This means that the semester break is filled with a tight program and plays a key role in your semester planning. You could almost say:

The lecture-free period is the most stressful period of the entire semester.

Let's take a closer look at that.

 

Examination period and exam phase

After the lectures come the exams.

As a rule, the lecture period is followed by the official examination phase of the semester. During this period, exams are written and oral exams are held.

If you were able to coordinate your exam dates well and were very lucky with the planning, your exams will be over in a few weeks. Unfortunately, this is rarely the case. The examination phase often extends over several months and takes up a large part of the semester break.

It not only depends on how many exams you want to take, but also on the sequence of the various exam dates.

Have you ever written three exams in one week? Then it's better to postpone an exam to the second date and prepare the exam material properly. Of course, every exam has to be passed on the first attempt - otherwise the exam phase will take longer or be postponed until the next semester.

And don't forget: every exam has to be prepared! Repeating learning material and preparing lecture material are part of the exam phase. Just like the organization of your exam dates.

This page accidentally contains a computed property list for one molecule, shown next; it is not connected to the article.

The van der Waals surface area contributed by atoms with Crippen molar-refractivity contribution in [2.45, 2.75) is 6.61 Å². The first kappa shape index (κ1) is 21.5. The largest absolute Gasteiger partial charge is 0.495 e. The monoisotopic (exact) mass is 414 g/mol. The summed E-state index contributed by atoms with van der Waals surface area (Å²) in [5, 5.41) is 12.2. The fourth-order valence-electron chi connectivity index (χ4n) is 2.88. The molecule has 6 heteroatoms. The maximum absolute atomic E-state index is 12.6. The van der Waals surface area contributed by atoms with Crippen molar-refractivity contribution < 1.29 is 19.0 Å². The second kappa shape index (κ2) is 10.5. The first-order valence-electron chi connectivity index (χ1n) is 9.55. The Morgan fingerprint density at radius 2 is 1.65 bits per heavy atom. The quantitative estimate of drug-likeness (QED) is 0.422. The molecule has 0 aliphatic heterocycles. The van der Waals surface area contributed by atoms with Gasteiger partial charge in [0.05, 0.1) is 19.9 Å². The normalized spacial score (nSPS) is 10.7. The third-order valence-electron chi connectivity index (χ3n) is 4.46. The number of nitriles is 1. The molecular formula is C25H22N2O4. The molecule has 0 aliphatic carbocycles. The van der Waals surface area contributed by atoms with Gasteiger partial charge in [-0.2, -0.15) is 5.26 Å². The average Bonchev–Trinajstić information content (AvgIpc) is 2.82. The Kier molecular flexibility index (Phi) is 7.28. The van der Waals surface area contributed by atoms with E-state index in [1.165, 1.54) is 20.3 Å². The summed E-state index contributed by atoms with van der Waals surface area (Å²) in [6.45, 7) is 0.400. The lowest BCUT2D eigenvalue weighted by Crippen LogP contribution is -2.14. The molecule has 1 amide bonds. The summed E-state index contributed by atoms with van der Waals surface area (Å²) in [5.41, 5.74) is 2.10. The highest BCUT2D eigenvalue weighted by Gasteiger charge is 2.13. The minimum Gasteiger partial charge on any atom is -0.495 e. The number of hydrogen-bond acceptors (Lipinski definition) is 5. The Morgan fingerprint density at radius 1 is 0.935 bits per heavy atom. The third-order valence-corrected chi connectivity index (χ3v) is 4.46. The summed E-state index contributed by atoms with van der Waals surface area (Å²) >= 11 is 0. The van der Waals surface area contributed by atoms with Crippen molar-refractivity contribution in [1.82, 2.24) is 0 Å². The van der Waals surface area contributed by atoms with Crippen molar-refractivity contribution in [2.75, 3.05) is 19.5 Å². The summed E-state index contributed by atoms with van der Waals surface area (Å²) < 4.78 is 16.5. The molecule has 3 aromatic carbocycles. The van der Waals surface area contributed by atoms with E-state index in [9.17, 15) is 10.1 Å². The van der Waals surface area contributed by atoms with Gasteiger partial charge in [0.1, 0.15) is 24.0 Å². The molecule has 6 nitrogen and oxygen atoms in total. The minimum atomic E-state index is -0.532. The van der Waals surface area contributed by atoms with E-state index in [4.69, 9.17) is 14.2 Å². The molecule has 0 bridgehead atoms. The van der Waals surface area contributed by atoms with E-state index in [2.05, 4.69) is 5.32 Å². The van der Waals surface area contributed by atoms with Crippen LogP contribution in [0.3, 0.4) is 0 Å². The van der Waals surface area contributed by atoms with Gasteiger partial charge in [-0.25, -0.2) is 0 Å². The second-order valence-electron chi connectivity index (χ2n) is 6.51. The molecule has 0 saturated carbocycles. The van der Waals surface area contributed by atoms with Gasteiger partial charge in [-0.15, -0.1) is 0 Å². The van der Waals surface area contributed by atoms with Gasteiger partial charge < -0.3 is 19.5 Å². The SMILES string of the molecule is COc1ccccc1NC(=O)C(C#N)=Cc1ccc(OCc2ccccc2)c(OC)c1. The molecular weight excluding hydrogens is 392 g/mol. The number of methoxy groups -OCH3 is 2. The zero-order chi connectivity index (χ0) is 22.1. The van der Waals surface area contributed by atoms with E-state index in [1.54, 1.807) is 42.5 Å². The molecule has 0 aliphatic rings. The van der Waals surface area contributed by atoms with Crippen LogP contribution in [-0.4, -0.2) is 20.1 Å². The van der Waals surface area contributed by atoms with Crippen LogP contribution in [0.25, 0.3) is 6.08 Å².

Writing a thesis

Study or final papers are a special type of examination. Regardless of whether it is a term paper, seminar paper, bachelor thesis or master thesis: Such study papers are often written during the semester break.

When else do you have time to write a scientific paper and think deeply into a complex topic?

Even if student work is started during the regular semester, the submission deadline is often during the semester break. Stress is inevitable.

 

Do an internship

Additional laboratory or industrial internships are planned in many degree programs. Such a compulsory internship is usually completed during the semester break or, depending on the university, can last until the semester break.